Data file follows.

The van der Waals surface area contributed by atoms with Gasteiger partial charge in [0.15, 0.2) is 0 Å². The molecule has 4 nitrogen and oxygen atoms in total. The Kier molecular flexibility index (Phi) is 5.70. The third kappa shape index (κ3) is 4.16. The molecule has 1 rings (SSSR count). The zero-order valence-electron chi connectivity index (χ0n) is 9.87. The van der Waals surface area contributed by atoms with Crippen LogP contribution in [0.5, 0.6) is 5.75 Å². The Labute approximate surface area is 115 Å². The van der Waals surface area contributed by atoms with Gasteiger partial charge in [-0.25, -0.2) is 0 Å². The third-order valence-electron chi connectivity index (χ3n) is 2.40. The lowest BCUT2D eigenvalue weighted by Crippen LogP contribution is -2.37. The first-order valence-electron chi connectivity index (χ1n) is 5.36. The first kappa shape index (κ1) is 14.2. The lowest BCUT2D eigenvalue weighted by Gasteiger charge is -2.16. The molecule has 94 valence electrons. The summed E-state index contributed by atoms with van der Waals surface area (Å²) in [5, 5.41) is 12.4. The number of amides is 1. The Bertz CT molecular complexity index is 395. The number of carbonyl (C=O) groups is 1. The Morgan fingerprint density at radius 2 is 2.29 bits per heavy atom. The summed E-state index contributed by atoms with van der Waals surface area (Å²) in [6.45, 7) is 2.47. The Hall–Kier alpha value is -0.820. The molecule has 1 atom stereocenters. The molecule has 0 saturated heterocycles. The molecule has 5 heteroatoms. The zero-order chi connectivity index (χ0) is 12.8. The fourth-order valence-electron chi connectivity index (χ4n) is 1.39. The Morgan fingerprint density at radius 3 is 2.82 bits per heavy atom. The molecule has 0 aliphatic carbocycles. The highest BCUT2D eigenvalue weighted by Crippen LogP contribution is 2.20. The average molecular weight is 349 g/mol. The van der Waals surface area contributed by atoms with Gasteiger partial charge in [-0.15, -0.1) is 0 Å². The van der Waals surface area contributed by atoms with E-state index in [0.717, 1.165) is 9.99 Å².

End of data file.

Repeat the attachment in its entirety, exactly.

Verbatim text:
The van der Waals surface area contributed by atoms with Gasteiger partial charge in [0.15, 0.2) is 0 Å². The molecule has 4 nitrogen and oxygen atoms in total. The Kier molecular flexibility index (Phi) is 5.70. The third kappa shape index (κ3) is 4.16. The molecule has 1 rings (SSSR count). The zero-order valence-electron chi connectivity index (χ0n) is 9.87. The van der Waals surface area contributed by atoms with Crippen LogP contribution in [0.5, 0.6) is 5.75 Å². The Labute approximate surface area is 115 Å². The van der Waals surface area contributed by atoms with Gasteiger partial charge in [-0.25, -0.2) is 0 Å². The third-order valence-electron chi connectivity index (χ3n) is 2.40. The lowest BCUT2D eigenvalue weighted by Crippen LogP contribution is -2.37. The first-order valence-electron chi connectivity index (χ1n) is 5.36. The first kappa shape index (κ1) is 14.2. The lowest BCUT2D eigenvalue weighted by Gasteiger charge is -2.16. The molecule has 94 valence electrons. The summed E-state index contributed by atoms with van der Waals surface area (Å²) in [5, 5.41) is 12.4. The number of amides is 1. The Bertz CT molecular complexity index is 395. The number of carbonyl (C=O) groups is 1. The Morgan fingerprint density at radius 2 is 2.29 bits per heavy atom. The summed E-state index contributed by atoms with van der Waals surface area (Å²) in [6.45, 7) is 2.47. The Hall–Kier alpha value is -0.820. The molecule has 1 atom stereocenters. The molecule has 0 saturated heterocycles. The molecule has 5 heteroatoms. The zero-order chi connectivity index (χ0) is 12.8. The fourth-order valence-electron chi connectivity index (χ4n) is 1.39. The Morgan fingerprint density at radius 3 is 2.82 bits per heavy atom. The molecule has 0 aliphatic carbocycles. The highest BCUT2D eigenvalue weighted by Crippen LogP contribution is 2.20. The average molecular weight is 349 g/mol. The van der Waals surface area contributed by atoms with Gasteiger partial charge in [-0.15, -0.1) is 0 Å². The van der Waals surface area contributed by atoms with E-state index in [0.717, 1.165) is 9.99 Å².